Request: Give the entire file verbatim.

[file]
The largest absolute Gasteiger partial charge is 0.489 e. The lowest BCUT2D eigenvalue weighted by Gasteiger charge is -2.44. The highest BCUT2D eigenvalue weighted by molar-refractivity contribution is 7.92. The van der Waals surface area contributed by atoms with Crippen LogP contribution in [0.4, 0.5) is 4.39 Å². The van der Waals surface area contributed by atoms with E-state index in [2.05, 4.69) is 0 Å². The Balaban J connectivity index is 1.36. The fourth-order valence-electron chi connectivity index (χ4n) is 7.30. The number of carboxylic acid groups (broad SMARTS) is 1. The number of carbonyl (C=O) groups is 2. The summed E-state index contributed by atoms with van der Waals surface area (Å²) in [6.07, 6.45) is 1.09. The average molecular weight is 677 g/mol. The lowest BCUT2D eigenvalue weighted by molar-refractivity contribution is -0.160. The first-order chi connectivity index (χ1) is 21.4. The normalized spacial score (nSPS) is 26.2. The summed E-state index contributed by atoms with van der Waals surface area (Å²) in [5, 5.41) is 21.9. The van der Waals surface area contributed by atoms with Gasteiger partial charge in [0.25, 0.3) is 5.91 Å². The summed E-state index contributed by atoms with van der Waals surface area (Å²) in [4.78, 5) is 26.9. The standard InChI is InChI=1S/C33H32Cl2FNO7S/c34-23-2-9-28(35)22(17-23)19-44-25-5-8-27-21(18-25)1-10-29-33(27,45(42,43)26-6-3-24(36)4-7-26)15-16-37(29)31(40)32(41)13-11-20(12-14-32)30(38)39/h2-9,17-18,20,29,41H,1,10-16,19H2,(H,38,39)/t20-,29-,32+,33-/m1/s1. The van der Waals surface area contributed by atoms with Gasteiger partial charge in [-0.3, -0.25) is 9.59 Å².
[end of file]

The largest absolute Gasteiger partial charge is 0.489 e. The lowest BCUT2D eigenvalue weighted by Gasteiger charge is -2.44. The highest BCUT2D eigenvalue weighted by molar-refractivity contribution is 7.92. The van der Waals surface area contributed by atoms with Crippen LogP contribution in [0.4, 0.5) is 4.39 Å². The van der Waals surface area contributed by atoms with E-state index in [2.05, 4.69) is 0 Å². The Balaban J connectivity index is 1.36. The fourth-order valence-electron chi connectivity index (χ4n) is 7.30. The number of carboxylic acid groups (broad SMARTS) is 1. The number of carbonyl (C=O) groups is 2. The summed E-state index contributed by atoms with van der Waals surface area (Å²) in [6.07, 6.45) is 1.09. The average molecular weight is 677 g/mol. The lowest BCUT2D eigenvalue weighted by molar-refractivity contribution is -0.160. The first-order chi connectivity index (χ1) is 21.4. The normalized spacial score (nSPS) is 26.2. The summed E-state index contributed by atoms with van der Waals surface area (Å²) in [5, 5.41) is 21.9. The van der Waals surface area contributed by atoms with Gasteiger partial charge in [0.25, 0.3) is 5.91 Å². The summed E-state index contributed by atoms with van der Waals surface area (Å²) in [4.78, 5) is 26.9. The standard InChI is InChI=1S/C33H32Cl2FNO7S/c34-23-2-9-28(35)22(17-23)19-44-25-5-8-27-21(18-25)1-10-29-33(27,45(42,43)26-6-3-24(36)4-7-26)15-16-37(29)31(40)32(41)13-11-20(12-14-32)30(38)39/h2-9,17-18,20,29,41H,1,10-16,19H2,(H,38,39)/t20-,29-,32+,33-/m1/s1. The van der Waals surface area contributed by atoms with Gasteiger partial charge in [-0.3, -0.25) is 9.59 Å².